ArcGIS Online

Make a walk-time map

Walk-time maps – the walking version of drive-time area maps – show where and how far pedestrians can travel in a certain amount of time. Using ArcGIS Online you can create a walk-time map in 3 steps. This article explains how.

Where can we walk in 20 minutes?

My 4-year-old niece, Maria, and I considered this question. Maria had a new scooter and wanted to try it out while I walked with her. My sister thought Maria might last 40 minutes round trip. But unless I wanted to carry Maria home – I did not – we should consider a few shorter walks as well.

How did Maria and I decide where to go? We made a walk-time map, of course!

Walk-time maps – the walking version of drive-time area maps – are based on a predefined walking speed (usually 5 kilometers per hour) and paths and roads that allow pedestrian traffic.

Using ArcGIS Online we made a walk-time map in 3 steps. Here’s how.

Step 1. Find the start location on a map

a. Sign in to ArcGIS Online with your ArcGIS account and click Map.

Ribbon with Map selected

You’ll need publisher privileges to create the walk-time areas. If you don’t have publisher privileges, contact your administrator or get a free ArcGIS trial.

b. In the map search box, type your start address and click the Search button (or choose from the suggested addresses).

The map displays a pop-up with your search result.

Map search result

Step 2. Add the location to a Map Notes layer

a. At the bottom of the search result pop-up, click Add to Map Notes.

Map Notes is added as a new layer in your map.

A layer is a logical collection of geographic data, for example roads, rivers, or boundaries such as ZIP Codes. When you create a map, you can combine many different layers. For this map, your new layer that you created contains one data point, your address.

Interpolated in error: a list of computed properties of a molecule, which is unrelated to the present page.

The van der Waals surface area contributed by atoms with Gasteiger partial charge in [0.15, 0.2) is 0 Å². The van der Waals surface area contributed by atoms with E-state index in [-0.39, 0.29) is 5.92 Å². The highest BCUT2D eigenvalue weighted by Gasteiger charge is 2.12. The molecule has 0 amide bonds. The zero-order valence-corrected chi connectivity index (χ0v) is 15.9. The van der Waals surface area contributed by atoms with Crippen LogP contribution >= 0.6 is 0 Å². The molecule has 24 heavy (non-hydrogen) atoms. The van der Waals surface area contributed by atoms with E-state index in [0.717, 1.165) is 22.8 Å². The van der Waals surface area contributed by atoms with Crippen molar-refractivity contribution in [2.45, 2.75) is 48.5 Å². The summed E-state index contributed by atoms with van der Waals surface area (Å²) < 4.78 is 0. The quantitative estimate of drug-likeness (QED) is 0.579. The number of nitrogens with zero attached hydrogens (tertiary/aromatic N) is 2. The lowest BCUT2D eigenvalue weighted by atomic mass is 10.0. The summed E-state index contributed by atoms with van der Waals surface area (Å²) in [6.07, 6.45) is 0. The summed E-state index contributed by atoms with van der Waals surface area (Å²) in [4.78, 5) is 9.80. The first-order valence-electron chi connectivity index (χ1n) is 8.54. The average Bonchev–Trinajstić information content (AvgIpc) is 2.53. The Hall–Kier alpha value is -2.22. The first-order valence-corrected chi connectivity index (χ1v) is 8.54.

Map Notes as a name isn’t meaningful, especially to my 4-year-old assistant, so we renamed it.

b. From the Contents pane, rename the layer.

I renamed our layer to “Maria’s house”.

We also renamed the pop-up and chose a different symbol.

c. Click the point symbol on the map and click Edit.

d. Update the pop-up title and change the symbol.

Edit pop-up information

There are lots of symbols to consider. We chose the General Infrastructure house symbol resized to 20 pixels.

Maria agreed that “Maria’s house” with a house symbol was much better.

Finished pop-up

Step 3. Create walk-time areas

Maria and I decided we should create 3 scooter walking areas: 10-minutes, 15-minutes, and 20-minutes.

a. In the Contents pane, click the Perform Analysis button under your renamed layer.

Access Perform Analysis under layer name

b. In the Perform Analysis pane, click Use Proximity > Create Drive-Time Areas.

c. For Measure, choose Walking Time and type 10 15 20 (separated with spaces). Verify time is set to minutes.

Create Drive-Time Areas settings

d. Rename the result layer name and click Run Analysis.

Run analysis

When the analysis is done, your walk areas appear on the map (and you get a new layer).

We wanted to change the default colors.

e. In the Contents pane, point to your new result layer and click the Change Style button.

Change Style selected under layer

f. From Types (Unique symbols) click Options and click the Change All Symbols button.

Change All Symbols option

g. Pick a new fill. We had fun looking at various color ramps!

Fill color ramps

h. Click OK and Done when you’re finished changing the color.

i. Open the map legend so you can see which colors represent which walk-time areas.

Map with legend

In 3 steps, we made a walk-time map. We used it to plan our route.

And where did we go? We aimed for the purple bridge. But got a bit distracted along the way. There was a dog park. And ice cream cones.

More information about travel time maps

About

Molly is a documentation product engineer on the ArcGIS Online team. She's been with Esri since 2000, writing about a variety of internet mapping products. In addition to helping users make maps, Molly is passionate about trail running, Nordic skiing, ski mountaineering, climbing, and English Pointers.

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